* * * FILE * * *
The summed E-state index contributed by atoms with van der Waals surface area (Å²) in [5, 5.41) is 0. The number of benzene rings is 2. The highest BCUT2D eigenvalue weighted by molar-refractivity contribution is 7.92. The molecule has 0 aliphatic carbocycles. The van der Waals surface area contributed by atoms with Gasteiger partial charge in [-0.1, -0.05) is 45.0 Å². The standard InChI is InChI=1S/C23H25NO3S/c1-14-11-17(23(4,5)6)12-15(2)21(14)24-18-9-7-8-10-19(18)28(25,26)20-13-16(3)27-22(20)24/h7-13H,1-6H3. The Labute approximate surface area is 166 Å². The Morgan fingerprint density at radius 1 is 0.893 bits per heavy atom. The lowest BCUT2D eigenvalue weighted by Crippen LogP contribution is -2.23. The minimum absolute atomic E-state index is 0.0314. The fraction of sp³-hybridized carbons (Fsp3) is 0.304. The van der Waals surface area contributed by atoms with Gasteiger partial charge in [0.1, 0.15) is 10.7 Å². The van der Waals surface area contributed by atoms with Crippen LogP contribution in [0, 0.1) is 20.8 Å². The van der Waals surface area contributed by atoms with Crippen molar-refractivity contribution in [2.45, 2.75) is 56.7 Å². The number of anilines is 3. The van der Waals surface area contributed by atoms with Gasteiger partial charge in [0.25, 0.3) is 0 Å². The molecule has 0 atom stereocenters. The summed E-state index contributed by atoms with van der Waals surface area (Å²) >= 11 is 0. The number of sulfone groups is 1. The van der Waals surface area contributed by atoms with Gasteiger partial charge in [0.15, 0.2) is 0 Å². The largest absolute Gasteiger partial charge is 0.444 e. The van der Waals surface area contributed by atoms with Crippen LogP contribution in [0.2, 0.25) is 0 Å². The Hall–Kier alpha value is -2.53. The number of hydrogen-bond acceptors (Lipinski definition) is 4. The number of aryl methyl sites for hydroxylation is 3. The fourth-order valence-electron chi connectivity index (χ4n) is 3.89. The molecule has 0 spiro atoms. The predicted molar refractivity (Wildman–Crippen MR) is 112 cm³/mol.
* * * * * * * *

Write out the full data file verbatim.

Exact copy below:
The summed E-state index contributed by atoms with van der Waals surface area (Å²) in [5, 5.41) is 0. The number of benzene rings is 2. The highest BCUT2D eigenvalue weighted by molar-refractivity contribution is 7.92. The molecule has 0 aliphatic carbocycles. The van der Waals surface area contributed by atoms with Gasteiger partial charge in [-0.1, -0.05) is 45.0 Å². The standard InChI is InChI=1S/C23H25NO3S/c1-14-11-17(23(4,5)6)12-15(2)21(14)24-18-9-7-8-10-19(18)28(25,26)20-13-16(3)27-22(20)24/h7-13H,1-6H3. The Labute approximate surface area is 166 Å². The Morgan fingerprint density at radius 1 is 0.893 bits per heavy atom. The lowest BCUT2D eigenvalue weighted by Crippen LogP contribution is -2.23. The minimum absolute atomic E-state index is 0.0314. The fraction of sp³-hybridized carbons (Fsp3) is 0.304. The van der Waals surface area contributed by atoms with Gasteiger partial charge in [0.1, 0.15) is 10.7 Å². The van der Waals surface area contributed by atoms with Crippen LogP contribution in [0, 0.1) is 20.8 Å². The van der Waals surface area contributed by atoms with Crippen molar-refractivity contribution in [2.45, 2.75) is 56.7 Å². The number of anilines is 3. The van der Waals surface area contributed by atoms with Gasteiger partial charge in [0.25, 0.3) is 0 Å². The molecule has 0 atom stereocenters. The summed E-state index contributed by atoms with van der Waals surface area (Å²) >= 11 is 0. The number of sulfone groups is 1. The van der Waals surface area contributed by atoms with Gasteiger partial charge in [0.15, 0.2) is 0 Å². The largest absolute Gasteiger partial charge is 0.444 e. The van der Waals surface area contributed by atoms with Crippen LogP contribution in [0.2, 0.25) is 0 Å². The Hall–Kier alpha value is -2.53. The number of hydrogen-bond acceptors (Lipinski definition) is 4. The number of aryl methyl sites for hydroxylation is 3. The fourth-order valence-electron chi connectivity index (χ4n) is 3.89. The molecule has 0 spiro atoms. The predicted molar refractivity (Wildman–Crippen MR) is 112 cm³/mol.